Bakunin, in addition to this, opposed imperialism and colonialism. He critiqued what he termed the gradual extermination of Native Americans, the exploitation of India by the British Empire and the conquest of Algeria by the French empire. (Bakunin 2016, 175-6) He advocated,

the necessity of destroying every European despotism, recognising that each people, large or small, powerful or weak, civilised or not civilised, has the right to decide for itself and to organise spontaneously, from bottom to top, using complete freedom . . . independently of every type of State, imposed from top to bottom by any authority at all, be it collective, or individual, be it foreign or indigenous . . . (Bakunin 2016, 178)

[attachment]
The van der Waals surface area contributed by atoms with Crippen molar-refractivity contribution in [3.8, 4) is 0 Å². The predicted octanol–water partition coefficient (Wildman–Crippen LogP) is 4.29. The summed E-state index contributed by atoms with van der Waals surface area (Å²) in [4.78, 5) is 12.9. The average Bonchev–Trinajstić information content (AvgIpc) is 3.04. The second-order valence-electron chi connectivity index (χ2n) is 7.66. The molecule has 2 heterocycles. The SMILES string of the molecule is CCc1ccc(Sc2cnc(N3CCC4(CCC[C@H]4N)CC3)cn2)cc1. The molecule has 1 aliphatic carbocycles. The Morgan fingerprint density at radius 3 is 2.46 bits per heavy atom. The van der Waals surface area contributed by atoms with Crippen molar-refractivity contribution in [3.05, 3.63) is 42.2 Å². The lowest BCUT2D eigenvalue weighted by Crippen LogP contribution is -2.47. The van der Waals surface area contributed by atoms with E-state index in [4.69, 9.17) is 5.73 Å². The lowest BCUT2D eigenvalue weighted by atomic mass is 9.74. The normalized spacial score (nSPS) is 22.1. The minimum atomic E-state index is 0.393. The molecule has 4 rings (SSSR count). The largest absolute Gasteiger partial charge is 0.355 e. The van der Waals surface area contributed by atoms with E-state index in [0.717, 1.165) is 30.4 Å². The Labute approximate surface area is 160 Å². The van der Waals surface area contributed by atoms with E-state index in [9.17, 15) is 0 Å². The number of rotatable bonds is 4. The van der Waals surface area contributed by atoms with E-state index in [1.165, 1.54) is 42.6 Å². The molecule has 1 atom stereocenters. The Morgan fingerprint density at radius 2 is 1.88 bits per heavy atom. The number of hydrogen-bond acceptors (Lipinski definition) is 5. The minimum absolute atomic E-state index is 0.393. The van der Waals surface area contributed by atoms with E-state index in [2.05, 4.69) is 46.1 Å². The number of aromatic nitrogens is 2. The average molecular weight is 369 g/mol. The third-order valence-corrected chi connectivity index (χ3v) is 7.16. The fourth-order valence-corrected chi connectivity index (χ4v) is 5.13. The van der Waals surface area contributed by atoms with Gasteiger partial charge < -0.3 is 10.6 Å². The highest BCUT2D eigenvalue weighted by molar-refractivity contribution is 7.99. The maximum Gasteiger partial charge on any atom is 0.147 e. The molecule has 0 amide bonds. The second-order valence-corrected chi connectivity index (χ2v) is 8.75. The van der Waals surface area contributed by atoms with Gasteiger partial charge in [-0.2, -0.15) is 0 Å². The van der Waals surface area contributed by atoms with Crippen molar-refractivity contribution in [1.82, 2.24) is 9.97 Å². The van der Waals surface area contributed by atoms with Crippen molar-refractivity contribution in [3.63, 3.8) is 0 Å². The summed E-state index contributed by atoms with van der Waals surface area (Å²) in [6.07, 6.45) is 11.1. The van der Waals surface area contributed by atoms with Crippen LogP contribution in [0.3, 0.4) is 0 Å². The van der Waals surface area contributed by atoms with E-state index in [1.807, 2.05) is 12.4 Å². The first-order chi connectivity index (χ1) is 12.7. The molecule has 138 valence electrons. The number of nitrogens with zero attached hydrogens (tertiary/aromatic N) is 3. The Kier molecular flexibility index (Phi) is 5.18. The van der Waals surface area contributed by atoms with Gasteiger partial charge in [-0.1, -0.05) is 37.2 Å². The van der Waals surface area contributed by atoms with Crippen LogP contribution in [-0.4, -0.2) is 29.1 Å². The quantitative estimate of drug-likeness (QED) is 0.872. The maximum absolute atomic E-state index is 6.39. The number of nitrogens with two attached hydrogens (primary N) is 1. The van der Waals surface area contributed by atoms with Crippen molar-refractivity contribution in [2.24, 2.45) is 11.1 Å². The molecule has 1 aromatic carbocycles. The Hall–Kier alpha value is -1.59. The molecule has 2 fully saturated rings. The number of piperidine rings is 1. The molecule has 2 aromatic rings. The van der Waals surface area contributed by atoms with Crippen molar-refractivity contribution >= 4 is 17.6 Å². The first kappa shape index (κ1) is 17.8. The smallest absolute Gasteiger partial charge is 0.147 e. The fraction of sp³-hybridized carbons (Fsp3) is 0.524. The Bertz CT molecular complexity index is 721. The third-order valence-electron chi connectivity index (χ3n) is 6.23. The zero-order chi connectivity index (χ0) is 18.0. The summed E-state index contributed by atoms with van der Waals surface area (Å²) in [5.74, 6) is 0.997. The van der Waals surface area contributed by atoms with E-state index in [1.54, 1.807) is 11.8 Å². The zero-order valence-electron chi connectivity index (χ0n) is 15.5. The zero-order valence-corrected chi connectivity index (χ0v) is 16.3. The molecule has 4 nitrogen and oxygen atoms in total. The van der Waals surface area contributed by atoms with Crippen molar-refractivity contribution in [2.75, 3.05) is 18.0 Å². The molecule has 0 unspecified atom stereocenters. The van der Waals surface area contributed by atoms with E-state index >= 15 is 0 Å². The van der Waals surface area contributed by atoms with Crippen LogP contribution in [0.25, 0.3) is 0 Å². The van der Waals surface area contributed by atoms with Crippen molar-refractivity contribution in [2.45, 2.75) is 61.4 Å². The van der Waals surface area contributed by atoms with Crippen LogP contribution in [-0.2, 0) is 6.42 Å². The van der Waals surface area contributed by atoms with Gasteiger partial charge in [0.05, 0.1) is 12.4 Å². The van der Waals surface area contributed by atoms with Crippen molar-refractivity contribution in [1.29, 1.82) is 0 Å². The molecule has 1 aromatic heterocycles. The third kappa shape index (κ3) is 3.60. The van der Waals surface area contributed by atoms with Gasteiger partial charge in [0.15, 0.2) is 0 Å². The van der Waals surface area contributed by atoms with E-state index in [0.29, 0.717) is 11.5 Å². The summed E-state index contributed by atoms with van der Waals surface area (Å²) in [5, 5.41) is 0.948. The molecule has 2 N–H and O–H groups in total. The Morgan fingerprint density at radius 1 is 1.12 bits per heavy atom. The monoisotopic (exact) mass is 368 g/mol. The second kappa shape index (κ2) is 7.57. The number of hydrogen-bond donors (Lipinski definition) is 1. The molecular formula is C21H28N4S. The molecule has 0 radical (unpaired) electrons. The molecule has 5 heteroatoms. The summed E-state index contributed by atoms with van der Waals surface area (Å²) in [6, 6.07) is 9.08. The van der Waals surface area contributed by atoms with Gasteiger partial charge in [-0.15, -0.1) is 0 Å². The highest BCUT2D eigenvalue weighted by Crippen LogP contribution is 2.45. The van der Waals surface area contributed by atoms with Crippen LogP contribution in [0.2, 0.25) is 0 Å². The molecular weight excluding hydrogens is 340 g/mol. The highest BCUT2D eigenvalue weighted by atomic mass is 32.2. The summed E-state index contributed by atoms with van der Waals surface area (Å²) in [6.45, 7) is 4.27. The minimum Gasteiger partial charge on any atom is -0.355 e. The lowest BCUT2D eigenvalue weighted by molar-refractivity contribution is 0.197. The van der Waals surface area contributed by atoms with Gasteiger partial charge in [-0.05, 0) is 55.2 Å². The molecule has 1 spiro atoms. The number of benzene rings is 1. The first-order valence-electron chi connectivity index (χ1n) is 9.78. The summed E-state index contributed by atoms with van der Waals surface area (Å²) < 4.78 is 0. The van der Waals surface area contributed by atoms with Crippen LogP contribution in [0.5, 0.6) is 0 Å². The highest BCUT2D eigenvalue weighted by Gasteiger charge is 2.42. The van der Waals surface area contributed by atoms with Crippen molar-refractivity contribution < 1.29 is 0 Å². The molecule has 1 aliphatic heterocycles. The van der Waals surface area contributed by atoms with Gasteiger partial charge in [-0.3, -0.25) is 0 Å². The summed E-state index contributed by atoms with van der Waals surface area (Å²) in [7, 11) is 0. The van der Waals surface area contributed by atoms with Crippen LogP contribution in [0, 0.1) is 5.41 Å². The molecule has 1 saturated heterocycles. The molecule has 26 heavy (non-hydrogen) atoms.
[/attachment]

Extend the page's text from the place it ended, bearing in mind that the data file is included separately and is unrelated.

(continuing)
Bakunin wrote the above remarks within his March 1872 letter to the Jura Federation. The same text where he is extremely racist towards Jewish people. The fact that Bakunin did not view the two parts of the letter as inconsistent with one another makes me very depressed. He was so prejudiced that he did not realise that a commitment to universal human emancipation and the establishment of what he called “the brotherhood of mankind” entailed an opposition to his own racism against Jewish people.

Were historical anarchists aware of Bakunin’s antisemitism and what did they think about it?